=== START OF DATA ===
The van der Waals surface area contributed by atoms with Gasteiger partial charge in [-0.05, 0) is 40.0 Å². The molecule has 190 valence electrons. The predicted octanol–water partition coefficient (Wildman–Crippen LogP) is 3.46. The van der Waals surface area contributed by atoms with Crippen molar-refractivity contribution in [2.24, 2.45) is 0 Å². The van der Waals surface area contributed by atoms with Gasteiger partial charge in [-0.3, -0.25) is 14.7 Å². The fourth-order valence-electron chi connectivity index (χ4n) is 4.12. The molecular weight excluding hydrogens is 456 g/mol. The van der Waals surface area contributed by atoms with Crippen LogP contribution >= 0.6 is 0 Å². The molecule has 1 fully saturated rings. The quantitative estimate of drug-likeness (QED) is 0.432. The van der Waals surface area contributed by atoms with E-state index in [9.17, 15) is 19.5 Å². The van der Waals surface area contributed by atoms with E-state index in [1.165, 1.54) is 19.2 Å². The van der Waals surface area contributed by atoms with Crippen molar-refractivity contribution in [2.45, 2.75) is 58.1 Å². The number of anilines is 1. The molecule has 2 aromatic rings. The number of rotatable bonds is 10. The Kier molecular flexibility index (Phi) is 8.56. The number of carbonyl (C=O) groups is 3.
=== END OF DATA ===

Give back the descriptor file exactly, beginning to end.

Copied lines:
The van der Waals surface area contributed by atoms with Gasteiger partial charge in [-0.05, 0) is 40.0 Å². The molecule has 190 valence electrons. The predicted octanol–water partition coefficient (Wildman–Crippen LogP) is 3.46. The van der Waals surface area contributed by atoms with Crippen molar-refractivity contribution in [2.24, 2.45) is 0 Å². The van der Waals surface area contributed by atoms with Gasteiger partial charge in [-0.3, -0.25) is 14.7 Å². The fourth-order valence-electron chi connectivity index (χ4n) is 4.12. The molecular weight excluding hydrogens is 456 g/mol. The van der Waals surface area contributed by atoms with Crippen LogP contribution >= 0.6 is 0 Å². The molecule has 1 fully saturated rings. The quantitative estimate of drug-likeness (QED) is 0.432. The van der Waals surface area contributed by atoms with E-state index in [9.17, 15) is 19.5 Å². The van der Waals surface area contributed by atoms with E-state index in [1.165, 1.54) is 19.2 Å². The van der Waals surface area contributed by atoms with Crippen molar-refractivity contribution in [2.45, 2.75) is 58.1 Å². The number of anilines is 1. The molecule has 2 aromatic rings. The number of rotatable bonds is 10. The Kier molecular flexibility index (Phi) is 8.56. The number of carbonyl (C=O) groups is 3.